Here is the latest report from the Texas Forest Service. Good luck traveling down Hwy 385 today.
Wildfire update – May 12, 2011 – 9:15 a.m.
· Some parts of the state received beneficial rainfall yesterday, although nothing fell west of a line from Wichita Falls to San Angelo to San Antonio.
· Texas Forest Service responded to no new large fires yesterday.
· We are currently working on six major fires that span 487,702 acres.
· 205 of the 254 Texas counties are reporting burn bans.
Uncontained fires from previous days:
IRON MOUNTAIN, Brewster County. 36,383 acres, 25 percent contained. The fire is burning in rough terrain 10 miles northwest of Alpine. Significant fire growth occurred yesterday under strong winds and low humidity. Two residences were saved yesterday with retardant drops. The fire is moving rapidly toward Highway 385.
DICKENS COMPLEX, Dickens County. 89,200 acres, 90 percent contained. The fire is 5 miles east of Dickens. Two homes and an oil pipeline infrastructure are directly threatened. The fires in the complex include Batch Camp, Edwards, South Camp and Afton Area. Shifting winds continued to cause firefighters problems yesterday. Aerial resources were effective and helped support burnout operations.
SCHWARTZ, Brewster County. 32,700 acres, 25 percent contained. Located 19 miles east of Marathon, structures are threatened on the northwest side of the fire.
GAGE HOLLAND, Brewster County. 5,975 acres, 95 percent contained. The fire is burning in rough terrain in the mountains just west of Alpine. Evacuations of approximately 40 residences occurred on the west side of Alpine, but residents were allowed to return. One home was destroyed.
611 GAS PLANT, Fisher County. 9,000 acres, 90 percent contained. Thirty-two homes, oil infrastructure and wind turbines are threatened on this lightning-caused fire 13 miles northwest of Sweetwater. Two structures were lost; unknown what type.
ROCKHOUSE, Presidio and Jeff Davis Counties. 314,444 acres, 98 percent contained. Twenty-four homes and two commercial structures were destroyed in the Fort Davis area in the initial burning period.
There will be elevated fire weather conditions over the south portions of the Northwest Branch and much of the West Branch this afternoon. Afternoon relative humidity will lower into the 6 to 10 percent range. At the same time, west winds of 15 to 20 mph with gusts to 25 mph can be expected. This area will be behind the dry line, which will extend along a Dallas to Fredericksburg to Del Rio line in the afternoon.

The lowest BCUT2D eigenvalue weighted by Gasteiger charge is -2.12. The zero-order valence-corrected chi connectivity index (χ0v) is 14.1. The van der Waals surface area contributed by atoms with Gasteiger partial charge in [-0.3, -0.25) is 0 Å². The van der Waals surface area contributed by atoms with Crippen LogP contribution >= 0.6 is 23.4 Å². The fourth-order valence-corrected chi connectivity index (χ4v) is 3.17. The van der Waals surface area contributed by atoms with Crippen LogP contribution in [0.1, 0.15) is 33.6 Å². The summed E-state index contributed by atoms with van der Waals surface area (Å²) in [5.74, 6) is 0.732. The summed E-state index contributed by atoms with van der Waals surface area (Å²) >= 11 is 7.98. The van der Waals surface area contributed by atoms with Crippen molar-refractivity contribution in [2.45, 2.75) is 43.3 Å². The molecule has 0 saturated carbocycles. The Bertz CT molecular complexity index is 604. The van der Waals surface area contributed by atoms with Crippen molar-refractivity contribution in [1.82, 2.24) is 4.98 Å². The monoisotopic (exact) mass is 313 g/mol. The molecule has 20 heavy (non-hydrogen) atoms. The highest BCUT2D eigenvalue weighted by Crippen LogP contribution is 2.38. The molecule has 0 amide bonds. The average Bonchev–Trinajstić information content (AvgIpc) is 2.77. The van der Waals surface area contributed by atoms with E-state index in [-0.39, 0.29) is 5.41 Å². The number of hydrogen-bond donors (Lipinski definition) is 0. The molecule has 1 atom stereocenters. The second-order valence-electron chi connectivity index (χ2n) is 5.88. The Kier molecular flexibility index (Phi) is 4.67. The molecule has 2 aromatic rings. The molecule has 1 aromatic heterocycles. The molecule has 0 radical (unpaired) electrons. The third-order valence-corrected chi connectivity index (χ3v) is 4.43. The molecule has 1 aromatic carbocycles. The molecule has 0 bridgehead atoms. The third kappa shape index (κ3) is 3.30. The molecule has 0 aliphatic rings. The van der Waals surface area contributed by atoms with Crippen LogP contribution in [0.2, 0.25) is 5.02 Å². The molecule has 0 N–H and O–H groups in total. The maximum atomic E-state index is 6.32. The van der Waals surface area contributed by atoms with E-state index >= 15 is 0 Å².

Ahead of the dry line, expect showers and thunderstorms over the North, East and Central Branches. Rainfall amounts will range from a half inch to 1.5 inches. Winds will generally be from the south in the 10 to 15 mph range over central and east Texas with afternoon relative humidity in the 45 to 65 percent range. Over the Panhandle in the Northwest Branch, a cold front will be moving south and reach the Amarillo area in the afternoon. Winds will become more north in the afternoon across the Panhandle as a result with speeds in the 15 to 25 mph range. Humidity in this area will be in the 20 to 30 percent range.
· Firewise (firewise.org) is a resource for residents to protect their home and property from wildfire.
· Remove flammable materials from around your home.
· Develop an evacuation plan for your family. Resources are available on the Firewise website and at texasfirestorm.org.
· Obey outdoor burning bans. Don’t burn trash or debris when conditions are dry or windy. Unsafe burning of leaves, brush, household trash and other debris is the No. 1 cause of wildfires in Texas.
· Keep lawn mowers and agricultural equipment in proper working condition and avoid rocks and other materials which might cause a spark.
· To report suspicious activities, call the Arson Hotline at (888) 501-3850. If possible, safely obtain an accurate description of the person and/or vehicle (including the license number) before calling the hotline.
· Humans cause more than 90 percent of all wildfires. Do not weld or cut without a spotter, a water source and a shovel.
Public Information Officer
Lone Star Incident Management Team